-Don't be so loud
-Be more lenient
-Be more understanding, and have better questions that people can understand
-Your too loud, tone it down
-The slideshows worked better than the Word document lists
-Tone it down on quizzes or be more lenient
-Don't get off topic so much
-Don't give people seizures with your power points. (Note to self, too much animation takes away from good presentations. Lesson learned.)
-Have a nice life.
-Less movement on slideshow notes
-Be nicer to people delivering stuff. (Over the years I got tired of attendance kids annoying my classes by coming in waving at students or actually talking to them while I'm talking. So I became the mean guy that lights up the people delivering passes or picking up sheets if they don't "get in and get out". )
-When giving homework assignments, please remind those of us who are forgetful.
-Ease up on the parted hairdo and bands nobody knows
-Don't be so hard on us
-If someone is going to fail and not graduate, tell them ahead of time.
-Update the Moodle more often (I'm debating if the Moodle was actually worth it. It took an enormous amount of time outside of class to do, and I would like some life on the weekend.)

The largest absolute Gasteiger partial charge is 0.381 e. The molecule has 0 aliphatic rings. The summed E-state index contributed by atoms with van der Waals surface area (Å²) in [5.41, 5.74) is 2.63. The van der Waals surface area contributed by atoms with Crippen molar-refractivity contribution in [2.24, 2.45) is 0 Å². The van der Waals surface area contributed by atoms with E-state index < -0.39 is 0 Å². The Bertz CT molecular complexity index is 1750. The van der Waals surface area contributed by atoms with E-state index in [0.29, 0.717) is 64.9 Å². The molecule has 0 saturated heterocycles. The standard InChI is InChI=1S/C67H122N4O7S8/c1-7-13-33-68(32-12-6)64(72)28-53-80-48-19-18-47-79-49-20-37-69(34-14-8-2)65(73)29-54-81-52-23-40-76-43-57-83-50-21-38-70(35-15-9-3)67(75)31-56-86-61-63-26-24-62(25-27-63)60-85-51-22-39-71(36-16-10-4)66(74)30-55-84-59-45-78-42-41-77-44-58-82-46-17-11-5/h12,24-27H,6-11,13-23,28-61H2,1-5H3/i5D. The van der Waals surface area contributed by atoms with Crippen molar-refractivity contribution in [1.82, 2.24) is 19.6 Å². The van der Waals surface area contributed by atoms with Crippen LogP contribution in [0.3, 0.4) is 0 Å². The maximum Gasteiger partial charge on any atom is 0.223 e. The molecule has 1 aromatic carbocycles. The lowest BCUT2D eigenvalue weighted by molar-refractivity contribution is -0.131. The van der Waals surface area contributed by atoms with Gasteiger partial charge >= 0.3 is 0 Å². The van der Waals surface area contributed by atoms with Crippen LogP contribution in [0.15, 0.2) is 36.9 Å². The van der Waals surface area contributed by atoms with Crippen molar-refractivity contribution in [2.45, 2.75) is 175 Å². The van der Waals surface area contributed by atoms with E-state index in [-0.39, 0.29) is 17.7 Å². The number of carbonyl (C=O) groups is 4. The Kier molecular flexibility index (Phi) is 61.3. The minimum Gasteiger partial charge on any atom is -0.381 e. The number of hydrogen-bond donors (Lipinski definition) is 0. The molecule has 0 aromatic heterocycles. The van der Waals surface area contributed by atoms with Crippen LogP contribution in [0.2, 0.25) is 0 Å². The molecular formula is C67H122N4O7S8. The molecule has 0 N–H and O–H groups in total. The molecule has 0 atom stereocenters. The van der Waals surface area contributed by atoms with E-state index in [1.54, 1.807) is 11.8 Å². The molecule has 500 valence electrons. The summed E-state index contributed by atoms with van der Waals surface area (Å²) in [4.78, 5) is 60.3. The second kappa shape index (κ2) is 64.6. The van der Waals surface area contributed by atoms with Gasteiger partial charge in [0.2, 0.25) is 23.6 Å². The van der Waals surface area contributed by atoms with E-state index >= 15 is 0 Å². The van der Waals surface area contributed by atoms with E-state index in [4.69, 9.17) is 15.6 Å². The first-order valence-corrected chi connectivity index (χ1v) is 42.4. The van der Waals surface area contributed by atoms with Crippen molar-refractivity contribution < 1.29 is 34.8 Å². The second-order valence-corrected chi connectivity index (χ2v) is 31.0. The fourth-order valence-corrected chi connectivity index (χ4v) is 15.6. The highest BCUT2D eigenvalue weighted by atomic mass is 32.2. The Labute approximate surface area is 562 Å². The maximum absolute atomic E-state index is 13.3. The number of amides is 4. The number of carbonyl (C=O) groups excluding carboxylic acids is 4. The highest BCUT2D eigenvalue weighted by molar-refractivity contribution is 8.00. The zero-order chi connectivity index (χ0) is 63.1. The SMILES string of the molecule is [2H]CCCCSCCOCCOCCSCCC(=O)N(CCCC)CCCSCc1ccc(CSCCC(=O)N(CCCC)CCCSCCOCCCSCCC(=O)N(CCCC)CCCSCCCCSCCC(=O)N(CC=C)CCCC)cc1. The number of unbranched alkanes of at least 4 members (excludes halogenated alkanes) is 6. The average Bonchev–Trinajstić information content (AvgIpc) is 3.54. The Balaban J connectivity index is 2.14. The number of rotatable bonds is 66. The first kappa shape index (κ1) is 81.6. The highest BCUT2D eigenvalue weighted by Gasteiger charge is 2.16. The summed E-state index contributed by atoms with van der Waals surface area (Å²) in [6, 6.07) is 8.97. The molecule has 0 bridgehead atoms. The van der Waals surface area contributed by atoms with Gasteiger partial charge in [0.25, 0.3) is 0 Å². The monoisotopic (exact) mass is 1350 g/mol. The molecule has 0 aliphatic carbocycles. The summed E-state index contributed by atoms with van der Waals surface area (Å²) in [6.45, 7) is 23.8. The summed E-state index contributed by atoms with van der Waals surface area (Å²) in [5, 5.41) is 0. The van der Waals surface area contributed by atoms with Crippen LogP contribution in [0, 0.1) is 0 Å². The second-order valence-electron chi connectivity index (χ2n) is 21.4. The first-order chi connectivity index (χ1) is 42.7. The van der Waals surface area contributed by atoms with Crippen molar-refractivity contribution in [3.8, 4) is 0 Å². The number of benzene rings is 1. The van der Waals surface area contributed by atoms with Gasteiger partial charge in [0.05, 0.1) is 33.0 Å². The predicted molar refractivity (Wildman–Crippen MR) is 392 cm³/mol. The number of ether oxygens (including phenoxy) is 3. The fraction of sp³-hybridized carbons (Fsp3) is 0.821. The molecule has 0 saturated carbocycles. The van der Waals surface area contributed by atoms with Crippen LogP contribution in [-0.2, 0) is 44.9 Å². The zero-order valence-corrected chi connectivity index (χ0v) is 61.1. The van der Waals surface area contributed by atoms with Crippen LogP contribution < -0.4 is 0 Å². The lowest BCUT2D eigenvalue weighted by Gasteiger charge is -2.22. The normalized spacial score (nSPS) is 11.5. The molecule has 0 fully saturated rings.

-Don't give so many quizzes
-More in-class activities
-Can't really think of any
-Take it easy on students and look at things from both points of view. Be cooperative and wise.
-Pass back papers.
-Give the sub lesson plans (bah)
-Don't scare freshmen or anyone else. Actually, you have a fairly bad public image. (I've found that I'm known as the teacher that is intimidating and tough. I'll take it)
-You make us wanna learn when you do fun activities and we're having a good time with it.
-I think you should have more quizzes because I don't think 3 times a week is enough. I loved coming to your class whenever we had quizzes and seeing how horrible I did on them!
-Keep classroom warmer and the girls won't nag you. It will make the learning experience better. (I keep the room at around 70 degrees. I get hot easily and often the girls that think that this is a beach have a problem with the temp)
-Reduce quizzes a considerable percentage